Dubai: The Dubai Health Authority (DHA) regulation department recently held a meeting with principals of all schools in Dubai to discuss school health guidelines and policies which need to be implemented for the new academic year.
Several medical care criteria were highlighted during the meeting including the importance of school health policies, the minimum ratio of medical staff to students, first aid facilities, and vaccination schedules.
A recent case wherein a school medical team was instrumental in saving the life of a six-year-old boy at one of the GEMS schools in Dubai was also discussed as health authorities sought to highlight the importance of medical staff and first aid facilities at schools.
Amal Ali Al Mehrezi, head of school health and education institutions at the Health Regulation Department of DHA, explained that medical equipment such as a mobile cardio-pulmonary resuscitation (CPR) units and trained staff would help enhance emergency care across schools.
Amal said that school immunisation guidelines also stipulate the mandatory ratio of medical professionals to students. “This ratio is important because it ensures adequate medical professionals are present in schools,” she said.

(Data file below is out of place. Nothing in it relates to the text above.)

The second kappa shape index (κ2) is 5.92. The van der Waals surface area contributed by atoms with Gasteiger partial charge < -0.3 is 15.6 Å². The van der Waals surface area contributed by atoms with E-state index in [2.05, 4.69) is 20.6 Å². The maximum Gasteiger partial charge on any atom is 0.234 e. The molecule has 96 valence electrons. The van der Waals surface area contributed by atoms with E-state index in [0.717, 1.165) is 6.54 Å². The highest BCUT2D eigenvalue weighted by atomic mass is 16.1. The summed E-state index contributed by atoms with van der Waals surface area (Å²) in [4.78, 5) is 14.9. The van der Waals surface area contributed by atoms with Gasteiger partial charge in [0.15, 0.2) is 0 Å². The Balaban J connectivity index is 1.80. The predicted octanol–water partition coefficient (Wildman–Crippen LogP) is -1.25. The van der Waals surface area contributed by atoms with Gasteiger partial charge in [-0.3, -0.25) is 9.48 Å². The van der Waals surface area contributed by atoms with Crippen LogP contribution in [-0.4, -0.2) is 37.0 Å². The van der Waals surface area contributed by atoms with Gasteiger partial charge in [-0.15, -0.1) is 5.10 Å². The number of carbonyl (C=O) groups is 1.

Setting out the guidelines, she said schools with less than 1,000 children on their rolls are required to have one full-time nurse and one part-time doctor. Schools which have less than 2,000 children are required to have two full-time doctors and one full-time nurse, and schools that have more than 2,000 children are required to have two full-time nurses for every 1,000 students and two full-time doctors.
DHA deputy director-general Khalid Al Shaikh Mubarak said the DHA drew up a set of guidelines in consultation with all stakeholders including the Ministry of Health and other authorities. “School health policies are essential to ensure every child is protected and that the school environment is safe for them,” he said.
The DHA has also recommended certain free vaccines for students in the 15-18 age group, said Dr Ramadan Ebrahim, director of regulation at DHA. “Parents can decide whether they would like their children to receive these vaccines at school or not,” he said. Schools would be required to keep track of the exact number of vaccines needed and follow accurate storage guidelines, he added.
Dr Ebrahim added that the DHA plans to introduce an online system which will allow school authorities to post their queries to DHA officials and get instant feedback. Workshops that will help educate parents and school staff on school health policies are also among the DHA’s future plans.